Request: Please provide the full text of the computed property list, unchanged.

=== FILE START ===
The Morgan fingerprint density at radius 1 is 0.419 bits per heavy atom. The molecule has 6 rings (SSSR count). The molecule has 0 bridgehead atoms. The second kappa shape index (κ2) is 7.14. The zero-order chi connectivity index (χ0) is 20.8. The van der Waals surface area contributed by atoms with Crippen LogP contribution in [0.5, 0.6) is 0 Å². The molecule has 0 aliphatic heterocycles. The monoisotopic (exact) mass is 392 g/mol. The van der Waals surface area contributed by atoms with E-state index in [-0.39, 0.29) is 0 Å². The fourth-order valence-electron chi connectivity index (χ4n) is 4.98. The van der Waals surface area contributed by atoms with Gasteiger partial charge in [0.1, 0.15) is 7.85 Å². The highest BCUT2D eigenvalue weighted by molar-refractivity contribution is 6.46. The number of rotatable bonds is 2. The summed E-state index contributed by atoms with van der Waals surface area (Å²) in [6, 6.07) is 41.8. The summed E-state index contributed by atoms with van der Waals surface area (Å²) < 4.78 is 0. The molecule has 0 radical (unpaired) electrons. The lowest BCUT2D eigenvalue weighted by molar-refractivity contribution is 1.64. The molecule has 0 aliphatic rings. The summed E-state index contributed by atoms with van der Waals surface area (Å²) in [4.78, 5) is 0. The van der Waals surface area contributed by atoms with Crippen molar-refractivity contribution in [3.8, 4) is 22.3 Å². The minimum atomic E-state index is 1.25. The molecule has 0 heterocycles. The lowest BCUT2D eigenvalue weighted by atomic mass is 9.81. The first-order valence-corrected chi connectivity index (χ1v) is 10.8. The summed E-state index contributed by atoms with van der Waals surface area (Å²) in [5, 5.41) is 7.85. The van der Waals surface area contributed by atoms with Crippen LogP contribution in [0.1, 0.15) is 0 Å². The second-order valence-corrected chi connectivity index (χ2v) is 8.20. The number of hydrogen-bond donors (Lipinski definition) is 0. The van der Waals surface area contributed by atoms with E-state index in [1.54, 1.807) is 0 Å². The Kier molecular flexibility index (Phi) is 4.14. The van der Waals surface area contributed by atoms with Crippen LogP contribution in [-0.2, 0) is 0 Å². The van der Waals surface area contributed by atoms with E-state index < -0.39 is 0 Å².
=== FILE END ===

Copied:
The Morgan fingerprint density at radius 1 is 0.419 bits per heavy atom. The molecule has 6 rings (SSSR count). The molecule has 0 bridgehead atoms. The second kappa shape index (κ2) is 7.14. The zero-order chi connectivity index (χ0) is 20.8. The van der Waals surface area contributed by atoms with Crippen LogP contribution in [0.5, 0.6) is 0 Å². The molecule has 0 aliphatic heterocycles. The monoisotopic (exact) mass is 392 g/mol. The van der Waals surface area contributed by atoms with E-state index in [-0.39, 0.29) is 0 Å². The fourth-order valence-electron chi connectivity index (χ4n) is 4.98. The van der Waals surface area contributed by atoms with Gasteiger partial charge in [0.1, 0.15) is 7.85 Å². The highest BCUT2D eigenvalue weighted by molar-refractivity contribution is 6.46. The number of rotatable bonds is 2. The summed E-state index contributed by atoms with van der Waals surface area (Å²) in [6, 6.07) is 41.8. The summed E-state index contributed by atoms with van der Waals surface area (Å²) < 4.78 is 0. The molecule has 0 radical (unpaired) electrons. The lowest BCUT2D eigenvalue weighted by molar-refractivity contribution is 1.64. The molecule has 0 aliphatic rings. The summed E-state index contributed by atoms with van der Waals surface area (Å²) in [4.78, 5) is 0. The van der Waals surface area contributed by atoms with Crippen molar-refractivity contribution in [3.8, 4) is 22.3 Å². The minimum atomic E-state index is 1.25. The molecule has 0 heterocycles. The lowest BCUT2D eigenvalue weighted by atomic mass is 9.81. The first-order valence-corrected chi connectivity index (χ1v) is 10.8. The summed E-state index contributed by atoms with van der Waals surface area (Å²) in [5, 5.41) is 7.85. The van der Waals surface area contributed by atoms with Crippen LogP contribution in [0.1, 0.15) is 0 Å². The second-order valence-corrected chi connectivity index (χ2v) is 8.20. The number of hydrogen-bond donors (Lipinski definition) is 0. The van der Waals surface area contributed by atoms with E-state index in [1.54, 1.807) is 0 Å². The Kier molecular flexibility index (Phi) is 4.14. The van der Waals surface area contributed by atoms with Crippen LogP contribution in [-0.2, 0) is 0 Å². The van der Waals surface area contributed by atoms with E-state index < -0.39 is 0 Å².